I actually had a chance to correspond with Stephen McConnell a number of years ago and asked him why he would adopt Agile when he had spent so many years promoting standard software engineering principals and processes. He replied that was still teaching the same software engineering standards but simply used Agile terminology to keep his business relevant.
Since most of the technical managers didn't know the difference they never knew what was really being taught to them.
The drop in my interview track record since my 40s is stark. 2 years ago, after 6 months during which I failed to get 6 jobs for which I interviewed, I made it to the final round for a position at a startup and was subjected to the usual all-day grilling. The CEO was an older man and the hiring manager was in her late 40s, but all the other interviewers were in their early 20s. I left convinced I had nailed the interview and feeling optimistic. On the way home, the hiring manager, bless her soul, took the unusual step of calling to tell me the team had overruled her own enthusiasm for hiring me and she felt terrible about it. Without saying it in so many words, she made it plain it was because of my age.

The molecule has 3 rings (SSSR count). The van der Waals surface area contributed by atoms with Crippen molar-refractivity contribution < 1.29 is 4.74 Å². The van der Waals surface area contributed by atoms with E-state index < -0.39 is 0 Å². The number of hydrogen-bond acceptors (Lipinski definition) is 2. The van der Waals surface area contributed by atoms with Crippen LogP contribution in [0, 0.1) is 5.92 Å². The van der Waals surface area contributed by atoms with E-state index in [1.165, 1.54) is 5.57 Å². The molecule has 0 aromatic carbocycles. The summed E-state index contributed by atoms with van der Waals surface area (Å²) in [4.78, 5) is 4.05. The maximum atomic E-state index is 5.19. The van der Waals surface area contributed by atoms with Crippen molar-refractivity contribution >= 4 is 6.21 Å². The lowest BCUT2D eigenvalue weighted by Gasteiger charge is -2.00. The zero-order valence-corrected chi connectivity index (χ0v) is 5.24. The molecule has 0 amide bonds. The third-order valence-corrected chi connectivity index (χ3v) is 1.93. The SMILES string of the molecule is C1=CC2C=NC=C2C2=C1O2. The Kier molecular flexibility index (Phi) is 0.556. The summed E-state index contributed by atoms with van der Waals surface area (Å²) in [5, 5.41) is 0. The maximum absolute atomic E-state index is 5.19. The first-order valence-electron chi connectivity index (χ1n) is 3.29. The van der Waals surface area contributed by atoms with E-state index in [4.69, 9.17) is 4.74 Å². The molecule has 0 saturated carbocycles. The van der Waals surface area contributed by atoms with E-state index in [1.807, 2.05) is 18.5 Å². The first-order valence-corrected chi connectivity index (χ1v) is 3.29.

The age discrimination here extends beyond getting hired. I’ve been subject to cruel jokes and shunning in the workplace that, were I in another disenfranchised group, would be labeled workplace harassment and likely subject to strong discouragement by management at the very least.
Some people in these comments ask the source of the age discrimination as if they are skeptical and astonished, Astonished!! such a thing could be going on. They look for a rational explanation. Here’s the explanation: we are tribal animals. From young people’s perspective, they are “Us” and we olds are “Them.”